Justia Idaho Supreme Court Opinion Summaries

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ABK, LLC owned and operated a gas station in Post Falls, Idaho where underground storage tanks were damaged due to water infiltration into the gas stored in the tanks. After the damage occurred, ABK submitted a claim to its insurer, Mid-Century Insurance Company. Mid-Century denied the claim. ABK then sued Mid-Century alleging breach of contract and bad faith. Mid-Century moved for summary judgment on both claims. The district court granted summary judgment for Mid-Century on ABK’s breach of contract claim finding ABK failed to raise a genuine dispute as to the fact the underground storage tanks were damaged by water, specifically excluded by the terms of the policy. The district court also granted summary judgment for Mid-Century on ABK’s bad faith claim finding ABK failed to establish coverage. ABK appealed the district court’s grant of summary judgment in favor of Mid-Century on both claims. Finding no reversible error, the Idaho Supreme Court affirmed. View "ABK v. Mid-Century Insurance" on Justia Law

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Mother Jane Doe appealed a magistrate court’s termination of her parental rights to her minor son, A.V. The magistrate court concluded that the Department proved by clear and convincing evidence that Mother and John Doe (“Father”) neglected A.V. and that termination was in A.V.’s best interests (Father’s termination was the subject of a separate appeal (Dkt. No. 47200)). A.V. went into foster care in November 2017, when he was approximately two-and-a-half years old. The child was malnourished; health care providers testified the child was four to six months developmentally delayed. November 2017 was his second trip to foster care; social workers found A.V. weighed less than he had in his first trip a year before, "the size and weight of a twelve-month-old." In response to a question about why she thought A.V. was losing weight in the time period before he was placed into care in November of 2017, Mother testified that she was dealing with a very big loss—the death of her mother by suicide—and unfortunately she let it get in the way of her life and the lives of her children. She did not ask for help because she did not want people feeling sorry for her. However, after A.V. was placed in foster care, she realized that all of this could have been avoided if she had just reached out for help. A Department social worker developed a case plan for Mother and Father. Both parents were present at the case plan meeting in which the case plans were designed. The magistrate court determined, however, by clear and convincing evidence the Department had established statutory grounds for termination under Idaho Code section 16-2002(3)(b), neglect through failure to complete a case plan, and under section 16-1602(31), neglect through conduct or omission of the parents. The magistrate court also determined that termination was in A.V.’s best interests. A final judgment and a decree were entered, terminating both Mother’s and Father’s parental relationship with A.V. Mother’s main argument on appeal was that the magistrate court erred in terminating her parental rights because her disabilities prevented her from completing her case plan. Finding no reversible error, the Idaho Supreme Court affirmed the magistrate court’s decree terminating Mother’s parental rights. View "DHW v. Jane Doe" on Justia Law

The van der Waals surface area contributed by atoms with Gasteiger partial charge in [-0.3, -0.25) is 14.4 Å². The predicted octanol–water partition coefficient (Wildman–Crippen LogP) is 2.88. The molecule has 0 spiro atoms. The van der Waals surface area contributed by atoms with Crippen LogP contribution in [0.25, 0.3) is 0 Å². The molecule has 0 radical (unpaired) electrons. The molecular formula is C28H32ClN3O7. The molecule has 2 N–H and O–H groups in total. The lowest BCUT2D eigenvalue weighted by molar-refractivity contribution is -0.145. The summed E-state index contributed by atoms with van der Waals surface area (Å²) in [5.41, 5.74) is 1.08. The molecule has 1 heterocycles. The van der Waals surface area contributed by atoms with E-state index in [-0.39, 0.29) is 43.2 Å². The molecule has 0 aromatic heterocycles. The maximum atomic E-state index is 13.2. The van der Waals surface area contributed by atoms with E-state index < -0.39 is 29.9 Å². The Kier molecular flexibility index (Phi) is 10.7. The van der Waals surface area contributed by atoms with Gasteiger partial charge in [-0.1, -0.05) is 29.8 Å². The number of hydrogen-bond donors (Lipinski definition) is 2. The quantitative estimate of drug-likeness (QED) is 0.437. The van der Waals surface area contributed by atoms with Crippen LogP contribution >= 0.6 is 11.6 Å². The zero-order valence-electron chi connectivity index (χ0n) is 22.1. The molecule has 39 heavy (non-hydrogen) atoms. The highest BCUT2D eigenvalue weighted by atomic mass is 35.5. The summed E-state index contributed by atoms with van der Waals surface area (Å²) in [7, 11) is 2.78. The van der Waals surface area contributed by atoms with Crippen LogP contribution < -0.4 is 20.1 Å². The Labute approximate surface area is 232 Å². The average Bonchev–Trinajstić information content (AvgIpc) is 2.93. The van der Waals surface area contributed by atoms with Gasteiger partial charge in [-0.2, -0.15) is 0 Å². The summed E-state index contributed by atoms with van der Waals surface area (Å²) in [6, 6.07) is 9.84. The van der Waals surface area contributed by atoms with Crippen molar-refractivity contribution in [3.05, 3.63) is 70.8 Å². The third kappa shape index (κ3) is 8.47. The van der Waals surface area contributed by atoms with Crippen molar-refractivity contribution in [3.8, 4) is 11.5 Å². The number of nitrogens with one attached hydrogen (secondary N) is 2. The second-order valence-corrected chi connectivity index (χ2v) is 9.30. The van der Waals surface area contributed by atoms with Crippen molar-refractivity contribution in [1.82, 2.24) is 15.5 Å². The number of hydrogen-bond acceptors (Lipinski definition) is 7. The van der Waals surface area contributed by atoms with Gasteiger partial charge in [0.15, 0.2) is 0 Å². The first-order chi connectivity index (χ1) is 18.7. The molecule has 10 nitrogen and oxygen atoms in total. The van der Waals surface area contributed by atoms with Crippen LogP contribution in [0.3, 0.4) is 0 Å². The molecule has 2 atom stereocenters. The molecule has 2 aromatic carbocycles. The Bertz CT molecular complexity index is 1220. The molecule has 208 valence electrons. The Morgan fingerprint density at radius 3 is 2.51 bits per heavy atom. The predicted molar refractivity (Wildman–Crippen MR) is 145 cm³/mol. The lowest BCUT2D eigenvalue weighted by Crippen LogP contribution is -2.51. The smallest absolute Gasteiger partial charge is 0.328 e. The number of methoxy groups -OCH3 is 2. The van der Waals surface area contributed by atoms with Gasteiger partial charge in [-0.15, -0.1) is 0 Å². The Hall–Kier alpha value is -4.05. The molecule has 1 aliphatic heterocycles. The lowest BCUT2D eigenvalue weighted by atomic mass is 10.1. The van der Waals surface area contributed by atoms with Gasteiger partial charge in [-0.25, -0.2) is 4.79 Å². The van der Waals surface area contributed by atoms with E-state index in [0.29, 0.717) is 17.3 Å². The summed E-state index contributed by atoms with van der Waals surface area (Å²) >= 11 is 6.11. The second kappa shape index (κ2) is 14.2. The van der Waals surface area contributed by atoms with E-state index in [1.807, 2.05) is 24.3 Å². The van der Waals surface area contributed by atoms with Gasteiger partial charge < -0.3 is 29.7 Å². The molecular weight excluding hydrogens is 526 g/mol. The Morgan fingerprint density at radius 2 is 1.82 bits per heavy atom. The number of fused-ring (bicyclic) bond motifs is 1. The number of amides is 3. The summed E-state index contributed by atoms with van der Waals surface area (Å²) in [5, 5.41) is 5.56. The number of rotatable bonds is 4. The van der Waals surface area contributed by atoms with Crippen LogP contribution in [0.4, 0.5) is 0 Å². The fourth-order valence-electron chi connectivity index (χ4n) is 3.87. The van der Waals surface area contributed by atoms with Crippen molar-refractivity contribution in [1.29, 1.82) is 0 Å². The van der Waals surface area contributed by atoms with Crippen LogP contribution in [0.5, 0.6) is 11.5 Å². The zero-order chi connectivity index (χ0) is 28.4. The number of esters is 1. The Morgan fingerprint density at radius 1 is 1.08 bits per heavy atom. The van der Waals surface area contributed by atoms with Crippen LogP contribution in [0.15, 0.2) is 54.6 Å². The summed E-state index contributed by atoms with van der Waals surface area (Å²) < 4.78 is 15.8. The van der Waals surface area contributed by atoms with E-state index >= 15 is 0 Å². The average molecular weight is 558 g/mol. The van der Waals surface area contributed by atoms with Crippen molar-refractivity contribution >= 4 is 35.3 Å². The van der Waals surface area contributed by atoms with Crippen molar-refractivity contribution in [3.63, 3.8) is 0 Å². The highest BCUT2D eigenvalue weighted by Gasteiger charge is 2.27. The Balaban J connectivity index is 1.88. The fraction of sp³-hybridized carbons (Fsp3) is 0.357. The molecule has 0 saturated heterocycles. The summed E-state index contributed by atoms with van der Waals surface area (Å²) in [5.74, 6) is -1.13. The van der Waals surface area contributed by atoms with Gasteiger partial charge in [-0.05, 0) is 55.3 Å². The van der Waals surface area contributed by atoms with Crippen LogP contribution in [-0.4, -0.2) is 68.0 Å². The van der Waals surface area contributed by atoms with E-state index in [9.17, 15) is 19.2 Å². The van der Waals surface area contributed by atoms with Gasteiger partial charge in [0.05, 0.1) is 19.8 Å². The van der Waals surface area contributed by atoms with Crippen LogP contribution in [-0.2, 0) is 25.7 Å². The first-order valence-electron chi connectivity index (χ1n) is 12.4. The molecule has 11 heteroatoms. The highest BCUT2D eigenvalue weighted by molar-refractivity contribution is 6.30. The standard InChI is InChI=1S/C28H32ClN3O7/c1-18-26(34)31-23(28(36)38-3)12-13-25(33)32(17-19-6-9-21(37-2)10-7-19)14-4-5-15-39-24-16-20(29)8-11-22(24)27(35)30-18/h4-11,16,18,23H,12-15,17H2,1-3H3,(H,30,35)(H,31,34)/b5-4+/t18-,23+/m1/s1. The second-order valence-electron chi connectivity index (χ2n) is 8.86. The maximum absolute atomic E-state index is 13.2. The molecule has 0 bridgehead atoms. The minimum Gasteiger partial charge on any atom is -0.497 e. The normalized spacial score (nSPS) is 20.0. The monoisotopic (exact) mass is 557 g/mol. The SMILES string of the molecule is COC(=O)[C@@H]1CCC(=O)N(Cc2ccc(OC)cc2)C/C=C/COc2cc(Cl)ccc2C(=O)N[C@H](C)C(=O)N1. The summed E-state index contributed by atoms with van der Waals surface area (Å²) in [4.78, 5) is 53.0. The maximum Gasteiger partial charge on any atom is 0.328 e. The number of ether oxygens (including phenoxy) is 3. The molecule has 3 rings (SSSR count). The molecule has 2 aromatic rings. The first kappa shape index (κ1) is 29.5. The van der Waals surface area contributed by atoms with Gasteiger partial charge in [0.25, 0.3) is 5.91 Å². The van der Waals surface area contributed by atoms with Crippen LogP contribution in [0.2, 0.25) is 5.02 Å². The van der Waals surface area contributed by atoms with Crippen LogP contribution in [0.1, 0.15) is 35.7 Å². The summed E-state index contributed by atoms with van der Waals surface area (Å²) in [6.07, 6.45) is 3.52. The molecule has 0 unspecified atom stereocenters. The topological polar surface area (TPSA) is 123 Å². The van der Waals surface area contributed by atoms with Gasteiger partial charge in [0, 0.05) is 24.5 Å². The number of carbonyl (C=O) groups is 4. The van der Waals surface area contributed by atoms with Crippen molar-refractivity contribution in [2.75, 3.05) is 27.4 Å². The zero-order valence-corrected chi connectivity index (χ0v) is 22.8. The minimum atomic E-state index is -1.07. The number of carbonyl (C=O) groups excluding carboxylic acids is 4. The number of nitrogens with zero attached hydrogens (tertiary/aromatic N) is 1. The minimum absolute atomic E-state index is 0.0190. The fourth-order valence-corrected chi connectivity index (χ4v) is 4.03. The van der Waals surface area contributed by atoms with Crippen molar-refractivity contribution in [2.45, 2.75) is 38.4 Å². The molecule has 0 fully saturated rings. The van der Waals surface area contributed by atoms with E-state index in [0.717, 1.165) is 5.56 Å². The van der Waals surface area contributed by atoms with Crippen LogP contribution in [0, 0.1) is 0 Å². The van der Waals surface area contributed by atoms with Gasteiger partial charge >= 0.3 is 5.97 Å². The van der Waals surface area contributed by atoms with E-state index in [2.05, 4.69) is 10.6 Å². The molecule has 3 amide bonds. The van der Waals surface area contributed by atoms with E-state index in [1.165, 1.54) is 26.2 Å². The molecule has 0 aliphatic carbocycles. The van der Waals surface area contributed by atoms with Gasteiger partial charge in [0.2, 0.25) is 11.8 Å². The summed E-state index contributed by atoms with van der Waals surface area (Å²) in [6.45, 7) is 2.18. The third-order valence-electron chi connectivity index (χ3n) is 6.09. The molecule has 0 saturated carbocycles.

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Father John Doe appealed a magistrate court's judgment granting the Idaho Department of Health and Welfare’s (“the Department”) petition to terminate his parental rights to his son, A.V. The magistrate court concluded the Department proved by clear and convincing evidence that Father and Jane Doe (“Mother”) neglected A.V. and that termination was in A.V.’s best interests (Mother’s termination was the subject of a separate appeal (Dkt. No. 47190)). Father’s main argument on appeal was that the magistrate court erred in terminating his parental rights because it was not in A.V.’s best interests to be separated from his siblings. A.V., the child at issue in this case, went into foster care in November 2017, when he was approximately two-and-a-half years old. The child was malnourished; health care providers testified the child was four to six months developmentally delayed. November 2017 was his second trip to foster care; social workers found A.V. weighed less than he had in his first trip a year before, "the size and weight of a twelve-month-old." Father testified that he was aware that A.V. was malnourished and not developing as he should have been while he was in Father’s care, and that he did not obtain services to help A.V. with walking and talking. However, Father did not realize that A.V. had lost weight when he came back into their care. One Department social worker testified that Father feels that it is his responsibility to work and provide financially for the family, and it is Mother’s responsibility to ensure the children are getting their medical and emotional needs met and to feed and care for them during the day. She further testified that she had talked with Father about his observing A.V. being underweight or not gaining weight, and Father said that he told Mother she needed to take care of it. The Idaho Supreme Court determined the magistrate court did not err in concluding termination was in A.V.'s best interests, even though termination would result in A.V. being separated from his siblings. The Court determined it was not error for the magistrate court finding Father was also responsible for A.V.'s neglect. Accordingly, the magistrate court was affirmed. View "DHW v. John Doe" on Justia Law